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Audience embraces Monheit's honeyed voice, humour

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Concert Review

 

Jane Monheit

Winnipeg International Jazz Festival

Burton Cummings Theatre

June 21, 2013

Attendance: 400

Jane Monheit has a voice like honey and she’s funny; what more could you ask for in a jazz singer.

Add a love for good lyrics and a tight trio, and the singer puts on a great show of often emotional, sometimes swinging songs interspersed with witty anecdotes and self-deprecating humour.

Monheit is the real deal: A singer who can wring every bit of emotion out of a song, making you believe she has lived the story the lyrics tell.

Her rendition of the Beatles’ Golden Slumbers/The Long and Winding Road from her latest album, The Heart of the Matter, was so emotional, so poignant, she could have brought tears to your eyes.

Then she eases the tension with a funny line, a laugh, a flip of her hair and she and the audience are ready for another tune.

And there were a lot of good tunes: a smoky rendition of Mel Tormé’s Born to be Blue; Buffy Ste. Marie’s Until It’s Time For You To Go, sung as a lament by a mother losing her little boy to adulthood; and Depende de Nós and A Gente Merece Ser Feliz by Brazilian composer Ivan Lins.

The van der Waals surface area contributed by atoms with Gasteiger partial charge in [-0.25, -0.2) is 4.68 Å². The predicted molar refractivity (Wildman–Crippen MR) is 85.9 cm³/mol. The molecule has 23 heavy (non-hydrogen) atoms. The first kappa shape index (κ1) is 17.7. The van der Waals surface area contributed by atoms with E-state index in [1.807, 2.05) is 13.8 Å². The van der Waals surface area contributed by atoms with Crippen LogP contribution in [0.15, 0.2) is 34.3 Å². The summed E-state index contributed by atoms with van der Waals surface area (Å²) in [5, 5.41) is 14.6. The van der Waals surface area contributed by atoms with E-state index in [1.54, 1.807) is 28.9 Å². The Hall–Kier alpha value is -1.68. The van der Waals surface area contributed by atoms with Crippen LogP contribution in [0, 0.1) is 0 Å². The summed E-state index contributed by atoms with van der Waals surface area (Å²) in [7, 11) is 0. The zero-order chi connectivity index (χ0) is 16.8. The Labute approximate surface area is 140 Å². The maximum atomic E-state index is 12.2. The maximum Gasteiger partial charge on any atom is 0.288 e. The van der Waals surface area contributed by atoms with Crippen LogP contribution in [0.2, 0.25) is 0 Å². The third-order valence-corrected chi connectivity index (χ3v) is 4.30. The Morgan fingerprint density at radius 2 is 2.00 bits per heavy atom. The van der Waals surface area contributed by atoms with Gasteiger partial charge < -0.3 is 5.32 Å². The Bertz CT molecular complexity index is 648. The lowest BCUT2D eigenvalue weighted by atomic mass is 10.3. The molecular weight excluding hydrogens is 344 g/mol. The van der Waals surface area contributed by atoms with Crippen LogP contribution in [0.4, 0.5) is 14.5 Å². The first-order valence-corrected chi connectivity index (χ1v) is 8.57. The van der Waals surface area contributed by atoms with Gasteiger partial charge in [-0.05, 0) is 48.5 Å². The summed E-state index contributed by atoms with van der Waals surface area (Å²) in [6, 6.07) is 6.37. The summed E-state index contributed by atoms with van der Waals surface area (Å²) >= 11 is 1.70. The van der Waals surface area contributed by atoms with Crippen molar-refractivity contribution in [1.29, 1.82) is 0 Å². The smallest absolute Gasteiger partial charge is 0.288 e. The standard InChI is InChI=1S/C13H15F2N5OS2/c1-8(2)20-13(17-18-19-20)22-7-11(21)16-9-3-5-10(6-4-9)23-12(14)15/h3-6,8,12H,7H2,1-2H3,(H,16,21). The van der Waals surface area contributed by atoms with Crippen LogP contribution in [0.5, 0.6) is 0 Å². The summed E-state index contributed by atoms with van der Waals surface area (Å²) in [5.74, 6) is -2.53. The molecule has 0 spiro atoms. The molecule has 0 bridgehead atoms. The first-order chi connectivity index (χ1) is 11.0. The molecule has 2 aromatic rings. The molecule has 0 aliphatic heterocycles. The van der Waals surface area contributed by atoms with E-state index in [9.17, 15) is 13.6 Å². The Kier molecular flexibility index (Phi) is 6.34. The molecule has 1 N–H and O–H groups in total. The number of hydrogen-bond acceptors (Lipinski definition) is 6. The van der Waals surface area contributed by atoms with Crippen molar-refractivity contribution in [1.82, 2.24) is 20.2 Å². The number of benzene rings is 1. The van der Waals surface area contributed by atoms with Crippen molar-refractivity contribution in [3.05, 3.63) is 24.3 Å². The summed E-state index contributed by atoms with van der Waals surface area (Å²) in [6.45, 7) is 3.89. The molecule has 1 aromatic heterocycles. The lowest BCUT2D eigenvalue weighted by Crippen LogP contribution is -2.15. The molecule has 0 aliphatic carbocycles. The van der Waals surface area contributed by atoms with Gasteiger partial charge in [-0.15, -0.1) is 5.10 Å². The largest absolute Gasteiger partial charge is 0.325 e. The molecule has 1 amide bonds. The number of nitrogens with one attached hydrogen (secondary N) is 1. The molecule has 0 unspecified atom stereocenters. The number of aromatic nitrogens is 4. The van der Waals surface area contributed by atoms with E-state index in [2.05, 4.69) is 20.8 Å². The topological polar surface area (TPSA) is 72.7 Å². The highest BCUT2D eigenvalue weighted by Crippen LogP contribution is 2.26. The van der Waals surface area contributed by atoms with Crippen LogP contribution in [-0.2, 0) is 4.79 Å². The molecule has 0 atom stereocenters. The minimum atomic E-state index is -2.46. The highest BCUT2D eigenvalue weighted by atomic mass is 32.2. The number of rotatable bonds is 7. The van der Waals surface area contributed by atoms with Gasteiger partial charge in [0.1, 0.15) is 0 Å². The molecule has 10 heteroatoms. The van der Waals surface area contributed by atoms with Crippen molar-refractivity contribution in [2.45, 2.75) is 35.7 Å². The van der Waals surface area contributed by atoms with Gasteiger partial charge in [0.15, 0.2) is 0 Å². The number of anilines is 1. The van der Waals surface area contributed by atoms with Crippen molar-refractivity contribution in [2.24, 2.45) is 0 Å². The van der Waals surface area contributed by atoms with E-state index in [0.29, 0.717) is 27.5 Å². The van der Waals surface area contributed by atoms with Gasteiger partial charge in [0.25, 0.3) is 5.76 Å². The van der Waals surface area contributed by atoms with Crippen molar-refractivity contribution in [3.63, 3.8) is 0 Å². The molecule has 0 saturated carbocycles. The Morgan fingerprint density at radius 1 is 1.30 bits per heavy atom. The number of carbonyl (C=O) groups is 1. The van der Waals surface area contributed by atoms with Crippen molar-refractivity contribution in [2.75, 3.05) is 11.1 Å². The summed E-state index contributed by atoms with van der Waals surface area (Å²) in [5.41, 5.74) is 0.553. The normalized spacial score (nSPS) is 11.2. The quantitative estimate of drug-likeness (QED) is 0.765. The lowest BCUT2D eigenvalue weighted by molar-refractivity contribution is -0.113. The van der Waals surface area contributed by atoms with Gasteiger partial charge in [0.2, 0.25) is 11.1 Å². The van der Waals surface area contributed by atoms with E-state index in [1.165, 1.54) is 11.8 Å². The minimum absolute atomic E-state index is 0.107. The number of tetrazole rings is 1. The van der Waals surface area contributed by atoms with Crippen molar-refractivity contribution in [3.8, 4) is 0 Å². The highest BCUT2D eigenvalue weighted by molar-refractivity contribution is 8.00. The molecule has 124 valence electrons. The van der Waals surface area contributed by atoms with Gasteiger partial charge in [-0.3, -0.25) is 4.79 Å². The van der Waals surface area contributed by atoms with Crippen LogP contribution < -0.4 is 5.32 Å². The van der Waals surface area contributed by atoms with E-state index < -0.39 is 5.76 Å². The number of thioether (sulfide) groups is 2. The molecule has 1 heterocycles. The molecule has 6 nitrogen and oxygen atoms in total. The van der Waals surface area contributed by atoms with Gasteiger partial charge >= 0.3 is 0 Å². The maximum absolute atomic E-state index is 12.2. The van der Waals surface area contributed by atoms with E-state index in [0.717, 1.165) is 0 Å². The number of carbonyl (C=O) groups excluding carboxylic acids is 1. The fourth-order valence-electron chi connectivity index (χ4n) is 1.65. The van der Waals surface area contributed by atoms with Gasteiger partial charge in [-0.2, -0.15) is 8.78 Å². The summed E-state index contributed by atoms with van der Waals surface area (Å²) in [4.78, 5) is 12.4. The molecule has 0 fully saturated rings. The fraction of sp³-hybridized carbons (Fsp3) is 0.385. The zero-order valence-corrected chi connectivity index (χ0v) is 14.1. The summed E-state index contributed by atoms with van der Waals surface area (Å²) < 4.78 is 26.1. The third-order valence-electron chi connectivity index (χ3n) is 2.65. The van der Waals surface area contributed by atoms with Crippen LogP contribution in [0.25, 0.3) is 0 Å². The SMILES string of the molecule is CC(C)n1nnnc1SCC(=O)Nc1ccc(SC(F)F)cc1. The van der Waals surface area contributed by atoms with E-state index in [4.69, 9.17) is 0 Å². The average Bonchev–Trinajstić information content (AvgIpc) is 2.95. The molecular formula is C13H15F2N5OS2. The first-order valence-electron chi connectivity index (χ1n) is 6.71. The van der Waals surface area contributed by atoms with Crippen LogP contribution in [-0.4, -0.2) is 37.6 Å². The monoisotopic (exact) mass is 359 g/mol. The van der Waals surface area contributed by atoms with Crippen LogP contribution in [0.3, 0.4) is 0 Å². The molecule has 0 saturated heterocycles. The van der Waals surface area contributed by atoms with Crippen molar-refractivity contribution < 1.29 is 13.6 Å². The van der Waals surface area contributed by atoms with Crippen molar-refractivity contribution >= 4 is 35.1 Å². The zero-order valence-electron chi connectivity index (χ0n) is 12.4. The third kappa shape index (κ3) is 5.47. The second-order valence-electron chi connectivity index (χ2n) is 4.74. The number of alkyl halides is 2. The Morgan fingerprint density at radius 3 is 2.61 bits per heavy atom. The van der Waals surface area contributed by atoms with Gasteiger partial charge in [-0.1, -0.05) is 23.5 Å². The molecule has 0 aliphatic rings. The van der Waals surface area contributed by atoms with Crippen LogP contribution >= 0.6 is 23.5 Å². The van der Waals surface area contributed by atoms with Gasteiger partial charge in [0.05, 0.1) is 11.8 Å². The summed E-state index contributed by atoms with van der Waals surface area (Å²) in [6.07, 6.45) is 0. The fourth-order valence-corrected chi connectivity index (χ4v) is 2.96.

Before singing Depende, Monheit asked if anyone in the audience spoke Portuguese. When no one answered yes, she laughed and said "No? It’s my lucky day." And went on to claim her Portuguese was impeccable.

Her stage patter was amusing, it showed off her personality and the contrast highlighted the emotional depths of her singing.

She and her working band have the kind of rapport built from long hauls on the road and hours in the recording studio; a situation that is harder to find in jazz today.

Monheit is accompanied by Michael Kanan, a delicate pianist who does a lot of arranging for the band, bassist Neil Miner and drummer Rick Montalbano, who does double duty as her husband and father to their five-year-old son who travels with the band.

It’s a pleasure to hear such an expressive singer with such command of her musical instrument; one who drips honey when she sings.

4 stars out of 5

chris.smith@freepress.mb.ca

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